Summaries of health policy coverage from major news organizations
Texas Medicaid Program Should Cover Antiretroviral Drug Resistance Testing, Editorial Says
Texas' Medicaid program should cover antiretroviral drug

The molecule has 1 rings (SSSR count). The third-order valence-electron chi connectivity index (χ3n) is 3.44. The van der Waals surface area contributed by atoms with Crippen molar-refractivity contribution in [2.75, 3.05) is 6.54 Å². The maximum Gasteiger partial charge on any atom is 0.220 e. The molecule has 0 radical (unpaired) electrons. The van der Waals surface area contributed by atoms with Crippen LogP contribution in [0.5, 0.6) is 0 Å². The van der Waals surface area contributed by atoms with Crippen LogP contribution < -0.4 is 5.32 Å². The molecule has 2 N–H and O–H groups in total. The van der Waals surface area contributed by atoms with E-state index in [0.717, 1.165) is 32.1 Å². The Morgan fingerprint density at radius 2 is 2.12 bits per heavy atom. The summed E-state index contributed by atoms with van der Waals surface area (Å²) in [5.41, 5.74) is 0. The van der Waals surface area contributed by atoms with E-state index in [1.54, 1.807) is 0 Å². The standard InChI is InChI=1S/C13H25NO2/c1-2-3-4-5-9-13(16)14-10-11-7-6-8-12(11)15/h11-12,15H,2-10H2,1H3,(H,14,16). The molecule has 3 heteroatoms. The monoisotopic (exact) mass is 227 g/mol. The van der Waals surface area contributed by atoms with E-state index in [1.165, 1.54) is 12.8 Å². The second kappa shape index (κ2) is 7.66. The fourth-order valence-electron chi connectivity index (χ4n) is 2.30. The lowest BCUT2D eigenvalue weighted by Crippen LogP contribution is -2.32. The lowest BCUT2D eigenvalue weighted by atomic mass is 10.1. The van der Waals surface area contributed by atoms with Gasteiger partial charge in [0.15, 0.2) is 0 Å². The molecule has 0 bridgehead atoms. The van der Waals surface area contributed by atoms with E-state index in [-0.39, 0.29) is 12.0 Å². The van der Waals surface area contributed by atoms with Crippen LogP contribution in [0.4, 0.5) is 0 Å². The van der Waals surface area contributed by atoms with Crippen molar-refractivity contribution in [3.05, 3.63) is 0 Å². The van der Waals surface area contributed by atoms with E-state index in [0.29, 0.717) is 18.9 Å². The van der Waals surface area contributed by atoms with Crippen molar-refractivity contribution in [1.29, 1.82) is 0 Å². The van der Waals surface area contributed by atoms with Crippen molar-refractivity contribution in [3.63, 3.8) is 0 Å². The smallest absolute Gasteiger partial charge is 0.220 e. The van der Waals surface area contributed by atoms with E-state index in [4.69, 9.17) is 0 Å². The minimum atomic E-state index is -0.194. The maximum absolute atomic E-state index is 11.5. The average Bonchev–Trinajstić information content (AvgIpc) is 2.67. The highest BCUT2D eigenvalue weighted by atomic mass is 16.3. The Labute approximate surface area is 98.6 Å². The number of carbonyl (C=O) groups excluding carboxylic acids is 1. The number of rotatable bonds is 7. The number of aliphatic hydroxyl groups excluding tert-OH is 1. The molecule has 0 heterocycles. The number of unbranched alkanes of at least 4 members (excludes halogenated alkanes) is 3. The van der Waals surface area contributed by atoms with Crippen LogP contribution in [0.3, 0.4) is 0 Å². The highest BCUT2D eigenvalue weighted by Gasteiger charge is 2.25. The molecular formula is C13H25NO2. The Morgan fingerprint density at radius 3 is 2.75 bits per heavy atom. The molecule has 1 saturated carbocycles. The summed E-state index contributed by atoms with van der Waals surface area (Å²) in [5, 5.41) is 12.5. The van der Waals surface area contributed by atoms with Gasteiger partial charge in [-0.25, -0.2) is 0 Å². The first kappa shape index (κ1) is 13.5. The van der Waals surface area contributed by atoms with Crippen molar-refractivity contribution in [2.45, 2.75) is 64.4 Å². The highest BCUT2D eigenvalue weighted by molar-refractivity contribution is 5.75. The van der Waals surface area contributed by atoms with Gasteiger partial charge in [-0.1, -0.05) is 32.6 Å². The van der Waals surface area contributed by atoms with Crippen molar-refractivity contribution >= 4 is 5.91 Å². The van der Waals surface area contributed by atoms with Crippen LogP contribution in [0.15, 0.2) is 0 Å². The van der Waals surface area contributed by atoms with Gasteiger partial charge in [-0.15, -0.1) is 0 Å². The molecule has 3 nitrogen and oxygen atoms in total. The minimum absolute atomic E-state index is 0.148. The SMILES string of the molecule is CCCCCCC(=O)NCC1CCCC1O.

resistance testing because as the system works now, doctors are "forced to prescribe medicines blindly," a Houston Chronicle editorial states (Houston Chronicle, 4/20). Resistance testing is used to measure a drug's efficacy against a patient's specific strain of HIV. Texas is one of several states that does not cover the tests under its Medicaid program, but officials are currently considering proposals to add coverage (Kaiser Daily HIV/AIDS Report, 4/15). Paying for the tests "could help doctors avoid having to search by trial and error for the right combination of drugs" to fight HIV progression and may help taxpayers "avoid massive charges for Medicaid AIDS patients' ineffective drug prescriptions," the Chronicle states. Without testing, people with AIDS "can become sicker than they need to, leading to a downward spiral of lost jobs, housing and quality of life," the editorial adds, noting that blindly changing drug combinations also gives HIV more time to mutate and develop resistance to medications. The editorial says that state officials "should tackle concerns that some doctors will overuse the tests, thus needlessly shifting funds away from treatment," and they should set up monitoring protocols to determine how well the tests fit into overall AIDS case management. "Testing is not cheap. But then, not testing can be more expensive," the Chronicle concludes, noting that if antiretroviral drugs no longer work, using them is "money down the drain" (Houston Chronicle, 4/20).
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